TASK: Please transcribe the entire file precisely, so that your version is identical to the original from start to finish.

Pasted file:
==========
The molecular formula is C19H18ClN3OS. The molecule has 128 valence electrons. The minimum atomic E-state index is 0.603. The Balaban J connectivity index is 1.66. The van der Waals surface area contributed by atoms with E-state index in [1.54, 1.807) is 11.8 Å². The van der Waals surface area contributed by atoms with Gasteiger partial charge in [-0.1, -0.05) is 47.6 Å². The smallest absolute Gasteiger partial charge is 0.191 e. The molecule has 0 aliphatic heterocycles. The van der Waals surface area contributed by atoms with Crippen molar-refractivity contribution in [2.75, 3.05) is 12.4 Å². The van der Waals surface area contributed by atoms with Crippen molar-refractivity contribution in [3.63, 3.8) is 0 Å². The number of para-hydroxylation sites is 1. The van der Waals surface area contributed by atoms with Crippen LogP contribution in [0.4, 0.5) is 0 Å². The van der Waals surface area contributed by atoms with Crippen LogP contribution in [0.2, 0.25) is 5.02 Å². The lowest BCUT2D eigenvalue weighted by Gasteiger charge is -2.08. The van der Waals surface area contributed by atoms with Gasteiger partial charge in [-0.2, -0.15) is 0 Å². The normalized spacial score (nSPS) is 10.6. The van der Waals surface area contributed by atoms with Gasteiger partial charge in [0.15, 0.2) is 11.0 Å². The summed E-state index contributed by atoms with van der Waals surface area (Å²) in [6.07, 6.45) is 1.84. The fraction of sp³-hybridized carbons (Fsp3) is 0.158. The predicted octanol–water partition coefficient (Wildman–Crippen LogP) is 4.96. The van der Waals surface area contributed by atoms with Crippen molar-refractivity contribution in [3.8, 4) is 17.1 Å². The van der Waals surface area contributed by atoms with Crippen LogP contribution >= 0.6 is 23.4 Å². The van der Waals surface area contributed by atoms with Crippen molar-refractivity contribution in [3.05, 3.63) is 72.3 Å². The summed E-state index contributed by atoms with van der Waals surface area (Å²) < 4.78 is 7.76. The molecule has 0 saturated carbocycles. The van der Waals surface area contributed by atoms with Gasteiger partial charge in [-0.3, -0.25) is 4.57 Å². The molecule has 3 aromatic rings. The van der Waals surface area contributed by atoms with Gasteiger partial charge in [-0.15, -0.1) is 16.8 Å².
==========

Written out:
The molecular formula is C19H18ClN3OS. The molecule has 128 valence electrons. The minimum atomic E-state index is 0.603. The Balaban J connectivity index is 1.66. The van der Waals surface area contributed by atoms with E-state index in [1.54, 1.807) is 11.8 Å². The van der Waals surface area contributed by atoms with Gasteiger partial charge in [-0.1, -0.05) is 47.6 Å². The smallest absolute Gasteiger partial charge is 0.191 e. The molecule has 0 aliphatic heterocycles. The van der Waals surface area contributed by atoms with Crippen molar-refractivity contribution in [2.75, 3.05) is 12.4 Å². The van der Waals surface area contributed by atoms with Crippen molar-refractivity contribution in [3.63, 3.8) is 0 Å². The number of para-hydroxylation sites is 1. The van der Waals surface area contributed by atoms with Crippen LogP contribution in [0.4, 0.5) is 0 Å². The van der Waals surface area contributed by atoms with Crippen LogP contribution in [0.2, 0.25) is 5.02 Å². The lowest BCUT2D eigenvalue weighted by Gasteiger charge is -2.08. The van der Waals surface area contributed by atoms with Gasteiger partial charge in [-0.2, -0.15) is 0 Å². The normalized spacial score (nSPS) is 10.6. The van der Waals surface area contributed by atoms with Gasteiger partial charge in [0.15, 0.2) is 11.0 Å². The summed E-state index contributed by atoms with van der Waals surface area (Å²) in [6.07, 6.45) is 1.84. The fraction of sp³-hybridized carbons (Fsp3) is 0.158. The predicted octanol–water partition coefficient (Wildman–Crippen LogP) is 4.96. The van der Waals surface area contributed by atoms with Crippen molar-refractivity contribution in [3.8, 4) is 17.1 Å². The van der Waals surface area contributed by atoms with Crippen LogP contribution >= 0.6 is 23.4 Å². The van der Waals surface area contributed by atoms with Crippen molar-refractivity contribution in [3.05, 3.63) is 72.3 Å². The summed E-state index contributed by atoms with van der Waals surface area (Å²) < 4.78 is 7.76. The molecule has 0 saturated carbocycles. The van der Waals surface area contributed by atoms with Gasteiger partial charge in [-0.3, -0.25) is 4.57 Å². The molecule has 3 aromatic rings. The van der Waals surface area contributed by atoms with Gasteiger partial charge in [-0.15, -0.1) is 16.8 Å².